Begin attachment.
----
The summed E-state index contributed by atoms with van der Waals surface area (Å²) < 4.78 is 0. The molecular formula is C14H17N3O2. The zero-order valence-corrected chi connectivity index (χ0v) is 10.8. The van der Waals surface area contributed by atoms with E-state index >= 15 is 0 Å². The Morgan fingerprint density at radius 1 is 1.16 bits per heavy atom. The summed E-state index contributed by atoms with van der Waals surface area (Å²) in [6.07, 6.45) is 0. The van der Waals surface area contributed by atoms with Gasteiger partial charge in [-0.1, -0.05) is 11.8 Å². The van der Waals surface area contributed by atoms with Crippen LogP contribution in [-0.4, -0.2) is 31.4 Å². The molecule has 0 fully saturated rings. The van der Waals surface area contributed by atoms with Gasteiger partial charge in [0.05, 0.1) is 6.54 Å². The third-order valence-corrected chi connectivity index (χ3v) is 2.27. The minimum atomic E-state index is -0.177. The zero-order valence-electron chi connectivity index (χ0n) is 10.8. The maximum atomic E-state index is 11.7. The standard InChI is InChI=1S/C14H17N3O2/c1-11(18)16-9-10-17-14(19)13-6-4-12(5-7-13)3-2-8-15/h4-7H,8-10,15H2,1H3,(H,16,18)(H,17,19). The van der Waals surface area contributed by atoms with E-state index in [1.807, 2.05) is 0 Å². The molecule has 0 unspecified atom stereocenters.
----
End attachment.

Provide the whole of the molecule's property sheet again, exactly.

The summed E-state index contributed by atoms with van der Waals surface area (Å²) < 4.78 is 0. The molecular formula is C14H17N3O2. The zero-order valence-corrected chi connectivity index (χ0v) is 10.8. The van der Waals surface area contributed by atoms with E-state index >= 15 is 0 Å². The Morgan fingerprint density at radius 1 is 1.16 bits per heavy atom. The summed E-state index contributed by atoms with van der Waals surface area (Å²) in [6.07, 6.45) is 0. The van der Waals surface area contributed by atoms with Gasteiger partial charge in [-0.1, -0.05) is 11.8 Å². The van der Waals surface area contributed by atoms with Crippen LogP contribution in [-0.4, -0.2) is 31.4 Å². The molecule has 0 fully saturated rings. The van der Waals surface area contributed by atoms with Gasteiger partial charge in [0.05, 0.1) is 6.54 Å². The third-order valence-corrected chi connectivity index (χ3v) is 2.27. The minimum atomic E-state index is -0.177. The zero-order valence-electron chi connectivity index (χ0n) is 10.8. The maximum atomic E-state index is 11.7. The standard InChI is InChI=1S/C14H17N3O2/c1-11(18)16-9-10-17-14(19)13-6-4-12(5-7-13)3-2-8-15/h4-7H,8-10,15H2,1H3,(H,16,18)(H,17,19). The van der Waals surface area contributed by atoms with E-state index in [1.807, 2.05) is 0 Å². The molecule has 0 unspecified atom stereocenters.